2011 Jaguar XK Convertible Review


2010 Jaguar XK

2010 Jaguar XK

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Back in 2007, Jaguar set forth a whole new paradigm for the brand with the introduction of the current XK. Sleekly curvaceous with bulging haunches over the rear wheels, the 2007 XK was easily the most beautiful Jaguar introduced in quite some time. Additionally, the XK established the design template from which was drawn the XF in 2009, and the all-new XJ just last year. Universally agreed upon as beautiful the first time it was shown, the XK still turns heads to this day.

In fact, the fluid styling of the XK might delude some viewers into believing the car is a genteel boulevardier—particularly in convertible guise as was our Frost Blue test car. A particularly effeminate color, when combined with the Caramel interior and tan top, our test Jag came across like the stereotypical car a platinum-haired Bel Air matron would take shopping on Rodeo Drive.

That is, until we started the engine.

Arouse that 385-horsepower V-8 and you’ll hear a roar more befitting an angered bear than any member of the feline family. The sound of the XK’s powerplant leaves no doubt as to its cylinder count, nor does it permit any miscalculation of its performance potential.  Jaguar quotes a 5.3-second 0-60 mph time for the 3900-pound grand tourer. Exceptionally well equipped, the XK manages to stay in that weight class thanks to its all-aluminum body.

The light weight afforded the Jag also enables it to handle like a car a quarter of its size. Saying the Jag grips the road like a cat swinging on curtains is both cliche, and something of an unfortunate pun. But the fact of the matter is the car displays an amazing amount of grip. This, coupled with its outstanding acceleration, accurate steering, and prodigious braking ability gives the XK a driving experience that easily rivals its beauty.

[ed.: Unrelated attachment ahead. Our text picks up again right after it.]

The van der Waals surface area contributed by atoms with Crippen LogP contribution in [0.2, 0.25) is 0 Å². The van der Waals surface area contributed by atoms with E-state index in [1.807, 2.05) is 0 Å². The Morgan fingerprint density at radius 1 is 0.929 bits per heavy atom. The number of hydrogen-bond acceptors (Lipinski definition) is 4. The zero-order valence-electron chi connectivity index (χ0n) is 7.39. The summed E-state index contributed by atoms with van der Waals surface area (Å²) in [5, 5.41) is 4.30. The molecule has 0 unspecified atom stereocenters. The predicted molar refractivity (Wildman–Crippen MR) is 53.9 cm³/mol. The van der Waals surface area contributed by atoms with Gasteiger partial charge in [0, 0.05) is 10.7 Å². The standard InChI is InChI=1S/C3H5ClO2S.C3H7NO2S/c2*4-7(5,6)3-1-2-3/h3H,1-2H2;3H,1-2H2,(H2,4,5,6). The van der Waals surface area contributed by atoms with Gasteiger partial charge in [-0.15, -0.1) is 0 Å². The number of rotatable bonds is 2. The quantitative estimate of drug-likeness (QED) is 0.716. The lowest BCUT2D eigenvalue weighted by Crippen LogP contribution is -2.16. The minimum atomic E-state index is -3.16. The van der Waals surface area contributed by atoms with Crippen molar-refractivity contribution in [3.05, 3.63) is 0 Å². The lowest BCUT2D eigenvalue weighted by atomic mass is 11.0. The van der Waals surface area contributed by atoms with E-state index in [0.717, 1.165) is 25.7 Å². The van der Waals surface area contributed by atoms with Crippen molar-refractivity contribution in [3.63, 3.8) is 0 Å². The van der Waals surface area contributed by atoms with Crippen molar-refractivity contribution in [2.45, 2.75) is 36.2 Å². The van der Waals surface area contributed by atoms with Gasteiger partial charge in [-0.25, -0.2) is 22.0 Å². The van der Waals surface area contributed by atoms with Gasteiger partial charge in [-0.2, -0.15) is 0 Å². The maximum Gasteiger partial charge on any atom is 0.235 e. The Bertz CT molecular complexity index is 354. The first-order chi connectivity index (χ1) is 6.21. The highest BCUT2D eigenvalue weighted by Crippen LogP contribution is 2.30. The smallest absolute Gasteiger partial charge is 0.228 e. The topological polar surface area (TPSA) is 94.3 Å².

Behind the wheel, when the car isn’t moving, the eye is treated to an amazing level of craftsmanship. The seats and dash are swaddled in hand-stitched leather, a suede-like material covers the A-pillars and the windshield frame, and the grain of the deeply polished wood trim matches perfectly all the way across the dash. The convertible top will go up or down in 18 seconds and operates even when the car is moving at speeds up to 25 miles per hour. This enables you to drop the top on the roll, when either pulling away or parking.

Our only complaints concern the Jaguar’s multi-media interface. Touch-screen based, the system is a bit complex and slow when compared to the best of the current systems. While this was a hot setup when the XK was introduced back in 2007, these systems have come a long way in the last four years. The audio system is a bit tinny as well—when compared to other contemporary premium sound systems. Further, the adoption of the Jaguar Drive Select dial system for the automatic transmission leaves you with no place to rest your right hand when the car is cruising. However, the paddle shifters behind the steering wheel do a more than adequate job of controlling the six-speed automatic when you decide to select gear ratios for yourself.

All in all, the XK Convertible is still one of our favorite cars. If we were forced to choose one car to suit all of our driving needs, this Jaguar would definitely be on our A-list. Stunningly beautiful, outfitted like the palace of a sultan, and capable of pavement-shredding performance, we’ve no qualms about saying the XK is very close being to the perfect GT car.

 
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